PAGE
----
I think that every football player who has played after 1950 can fit into one of these positions. Some positions like wingback and wide midfielder aren’t listed but I think most players who played in these positions could feature as wingers or fullbacks as well.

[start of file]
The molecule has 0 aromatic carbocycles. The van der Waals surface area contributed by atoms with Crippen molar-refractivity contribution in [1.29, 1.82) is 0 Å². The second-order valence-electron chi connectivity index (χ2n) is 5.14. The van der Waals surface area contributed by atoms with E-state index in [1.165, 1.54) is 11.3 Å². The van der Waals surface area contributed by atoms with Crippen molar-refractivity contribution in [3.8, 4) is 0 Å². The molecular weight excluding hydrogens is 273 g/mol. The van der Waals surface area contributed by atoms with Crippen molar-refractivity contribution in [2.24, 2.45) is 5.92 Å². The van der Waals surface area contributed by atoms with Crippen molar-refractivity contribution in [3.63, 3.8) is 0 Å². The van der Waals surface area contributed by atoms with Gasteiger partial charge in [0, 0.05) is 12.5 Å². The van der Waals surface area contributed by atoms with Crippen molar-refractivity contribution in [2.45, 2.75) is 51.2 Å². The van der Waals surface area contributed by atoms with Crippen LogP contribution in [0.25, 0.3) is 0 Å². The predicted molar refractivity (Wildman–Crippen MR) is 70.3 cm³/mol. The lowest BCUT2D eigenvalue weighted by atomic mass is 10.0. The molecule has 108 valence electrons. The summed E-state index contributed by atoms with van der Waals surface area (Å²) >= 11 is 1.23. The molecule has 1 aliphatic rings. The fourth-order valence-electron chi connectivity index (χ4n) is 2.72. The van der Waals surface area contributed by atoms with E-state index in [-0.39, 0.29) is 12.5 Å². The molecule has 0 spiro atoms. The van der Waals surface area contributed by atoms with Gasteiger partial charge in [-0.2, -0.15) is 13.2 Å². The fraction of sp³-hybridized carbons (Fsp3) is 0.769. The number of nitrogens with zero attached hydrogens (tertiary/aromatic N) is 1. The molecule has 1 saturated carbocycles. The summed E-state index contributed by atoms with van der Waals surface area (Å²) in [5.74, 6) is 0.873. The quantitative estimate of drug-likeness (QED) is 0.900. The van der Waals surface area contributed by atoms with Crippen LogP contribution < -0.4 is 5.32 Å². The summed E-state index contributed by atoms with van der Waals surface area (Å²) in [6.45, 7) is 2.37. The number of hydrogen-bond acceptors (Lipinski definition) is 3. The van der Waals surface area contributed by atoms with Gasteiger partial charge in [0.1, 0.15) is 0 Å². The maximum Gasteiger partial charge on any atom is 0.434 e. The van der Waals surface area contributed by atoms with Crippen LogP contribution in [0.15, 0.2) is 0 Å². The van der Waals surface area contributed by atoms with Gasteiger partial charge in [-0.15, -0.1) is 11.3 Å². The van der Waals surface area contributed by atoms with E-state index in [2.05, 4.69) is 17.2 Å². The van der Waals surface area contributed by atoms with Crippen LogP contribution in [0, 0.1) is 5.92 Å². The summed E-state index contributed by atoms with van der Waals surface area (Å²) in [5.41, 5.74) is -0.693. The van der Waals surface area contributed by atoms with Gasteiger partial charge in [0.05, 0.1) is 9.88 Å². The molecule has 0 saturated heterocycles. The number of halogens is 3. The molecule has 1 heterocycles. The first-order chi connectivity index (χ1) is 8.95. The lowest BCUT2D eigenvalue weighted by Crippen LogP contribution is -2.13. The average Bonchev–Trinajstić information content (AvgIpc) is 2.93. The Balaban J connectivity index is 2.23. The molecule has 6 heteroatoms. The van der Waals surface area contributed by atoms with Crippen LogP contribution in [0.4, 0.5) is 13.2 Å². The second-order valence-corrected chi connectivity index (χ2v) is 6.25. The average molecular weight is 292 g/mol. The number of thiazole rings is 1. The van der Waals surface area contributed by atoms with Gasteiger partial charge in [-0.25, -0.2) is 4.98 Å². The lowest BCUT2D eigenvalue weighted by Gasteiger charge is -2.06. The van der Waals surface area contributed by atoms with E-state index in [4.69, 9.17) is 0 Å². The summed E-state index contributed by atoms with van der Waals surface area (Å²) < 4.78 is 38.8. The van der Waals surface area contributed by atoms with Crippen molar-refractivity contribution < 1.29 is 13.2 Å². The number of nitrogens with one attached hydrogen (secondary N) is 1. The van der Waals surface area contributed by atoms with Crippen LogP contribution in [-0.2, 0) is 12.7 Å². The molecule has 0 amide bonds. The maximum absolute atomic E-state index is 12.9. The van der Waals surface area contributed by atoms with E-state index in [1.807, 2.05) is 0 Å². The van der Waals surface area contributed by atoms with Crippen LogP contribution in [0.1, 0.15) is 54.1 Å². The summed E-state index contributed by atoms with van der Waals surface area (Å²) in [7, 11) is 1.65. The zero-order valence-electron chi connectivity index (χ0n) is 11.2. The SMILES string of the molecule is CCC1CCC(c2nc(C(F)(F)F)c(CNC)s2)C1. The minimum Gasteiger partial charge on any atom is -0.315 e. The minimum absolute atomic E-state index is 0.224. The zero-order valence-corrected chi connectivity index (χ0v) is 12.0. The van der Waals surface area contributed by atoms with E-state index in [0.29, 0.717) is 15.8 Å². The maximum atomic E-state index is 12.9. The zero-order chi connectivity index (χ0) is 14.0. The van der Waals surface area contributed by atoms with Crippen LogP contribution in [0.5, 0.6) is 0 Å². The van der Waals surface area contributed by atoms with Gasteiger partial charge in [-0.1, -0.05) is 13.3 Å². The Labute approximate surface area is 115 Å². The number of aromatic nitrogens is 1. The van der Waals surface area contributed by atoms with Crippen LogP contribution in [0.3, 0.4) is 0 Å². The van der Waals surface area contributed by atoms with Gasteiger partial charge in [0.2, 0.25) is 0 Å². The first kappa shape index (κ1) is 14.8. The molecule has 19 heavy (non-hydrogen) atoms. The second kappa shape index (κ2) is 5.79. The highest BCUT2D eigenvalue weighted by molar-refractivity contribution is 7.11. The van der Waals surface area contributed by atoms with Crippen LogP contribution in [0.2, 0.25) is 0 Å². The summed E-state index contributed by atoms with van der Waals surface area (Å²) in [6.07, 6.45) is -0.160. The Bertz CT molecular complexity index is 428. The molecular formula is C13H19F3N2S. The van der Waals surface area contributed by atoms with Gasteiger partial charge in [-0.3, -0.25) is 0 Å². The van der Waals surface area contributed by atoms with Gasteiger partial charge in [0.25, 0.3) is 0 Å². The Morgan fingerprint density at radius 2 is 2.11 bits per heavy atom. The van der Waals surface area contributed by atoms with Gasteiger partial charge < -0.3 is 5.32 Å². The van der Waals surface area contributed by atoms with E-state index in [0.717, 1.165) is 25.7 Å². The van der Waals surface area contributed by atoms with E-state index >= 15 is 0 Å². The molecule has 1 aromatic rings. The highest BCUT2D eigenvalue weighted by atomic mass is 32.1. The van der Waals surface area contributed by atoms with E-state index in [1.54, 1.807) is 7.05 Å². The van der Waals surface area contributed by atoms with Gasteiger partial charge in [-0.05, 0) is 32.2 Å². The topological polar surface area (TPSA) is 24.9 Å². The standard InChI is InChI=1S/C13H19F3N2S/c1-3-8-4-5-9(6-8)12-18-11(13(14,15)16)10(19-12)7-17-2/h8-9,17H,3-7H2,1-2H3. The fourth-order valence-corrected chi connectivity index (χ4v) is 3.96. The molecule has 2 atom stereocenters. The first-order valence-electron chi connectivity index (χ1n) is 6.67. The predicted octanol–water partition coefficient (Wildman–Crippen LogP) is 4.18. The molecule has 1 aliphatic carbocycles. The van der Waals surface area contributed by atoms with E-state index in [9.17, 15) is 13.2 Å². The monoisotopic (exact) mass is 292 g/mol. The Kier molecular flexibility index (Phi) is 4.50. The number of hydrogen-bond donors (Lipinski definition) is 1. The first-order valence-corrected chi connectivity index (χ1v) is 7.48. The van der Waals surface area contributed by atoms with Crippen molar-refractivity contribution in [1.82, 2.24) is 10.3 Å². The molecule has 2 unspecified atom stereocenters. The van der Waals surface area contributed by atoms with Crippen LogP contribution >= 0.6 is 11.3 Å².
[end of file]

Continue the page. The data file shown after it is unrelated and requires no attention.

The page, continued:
- The two central defenders are described as “Libero” and “Centre-back”. What do I mean by that? The terms only really make sense in a tactical sense but for my purposes they have a different meaning: I want to field at least one physically strong defender. That is the centre-back. The other central defender can, of course, be physically strong as well, but the crucial point is: he doesn’t have to. Defending has a lot to do with clever positioning, working as a unit, intelligence, focus and experience. None of these things require physical strength. But raw power is something that is a big part of defending as well. That is why I decided not to field two physically weaker central defenders. Franz Beckenbauer marks the boundary between weaker and stronger defenders. All defenders who are physically more imposing than him count as physically strong while he himself is placed just inside the “weaker” fraction. One upshot of this rule is that a Beckenbauer-Baresi pairing is ruled out. Baresi was a tough player, but physically imposing he was not. So for me, “Libero” just means “central defender, no matter how physically imposing” and “centre back” means “central defender, physically imposing”.